The Poverty Theory Developed By Lewis

1627 WordsDec 6, 20147 Pages
The poverty theory developed by Lewis (1968) and Payne (2001) argues that the culture of poverty is both an adaptation and reaction of the economically disadvantaged to their marginal position, low socioeconomic status and impartibility in achieving success. According to the poverty theory established by Lewis (1968), there are many traits associated with the culture of poverty. Families living on poverty have a level of education and are living in inadequate housing conditions. This factor is often associated with low academic achievement and success of economically disadvantaged students. Consequently, Lewis (1998) contends that children living in poverty are often exposed early in life to drugs and alcohol, abusive relationships, and single-parent households dominated by the female parent. Payne’s (2008) poverty contends that management of low-income families tends to focus on the natural development of their children with little of no regard to cognitive intervention. The poverty theory developed by Payne (1998) focuses on remediation of the economically disadvantaged to remediate their deficits. A latent effect of such miseducation of teachers and school leaders is that students will internalize the views of educational leadership within their schools, consequently resulting ion additional negative outcomes. It is arguable that individuals living in impoverished settings may hold mainstream values and ideas, but lack the resources to enact the values into their lives.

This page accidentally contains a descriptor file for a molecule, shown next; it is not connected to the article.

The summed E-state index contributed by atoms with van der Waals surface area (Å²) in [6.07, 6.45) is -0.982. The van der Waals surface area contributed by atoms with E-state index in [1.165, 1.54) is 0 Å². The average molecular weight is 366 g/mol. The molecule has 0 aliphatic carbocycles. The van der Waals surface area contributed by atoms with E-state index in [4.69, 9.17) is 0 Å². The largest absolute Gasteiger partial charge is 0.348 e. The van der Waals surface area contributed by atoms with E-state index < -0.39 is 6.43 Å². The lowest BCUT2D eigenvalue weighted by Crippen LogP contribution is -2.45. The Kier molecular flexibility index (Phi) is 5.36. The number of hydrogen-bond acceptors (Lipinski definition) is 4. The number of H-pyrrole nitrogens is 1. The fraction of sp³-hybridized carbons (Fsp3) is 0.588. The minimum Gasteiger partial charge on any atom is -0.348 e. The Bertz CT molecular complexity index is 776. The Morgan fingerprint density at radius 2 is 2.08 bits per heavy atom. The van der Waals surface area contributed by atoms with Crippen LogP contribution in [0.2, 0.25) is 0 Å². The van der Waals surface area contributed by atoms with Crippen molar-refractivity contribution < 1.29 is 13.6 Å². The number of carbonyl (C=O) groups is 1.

Open Document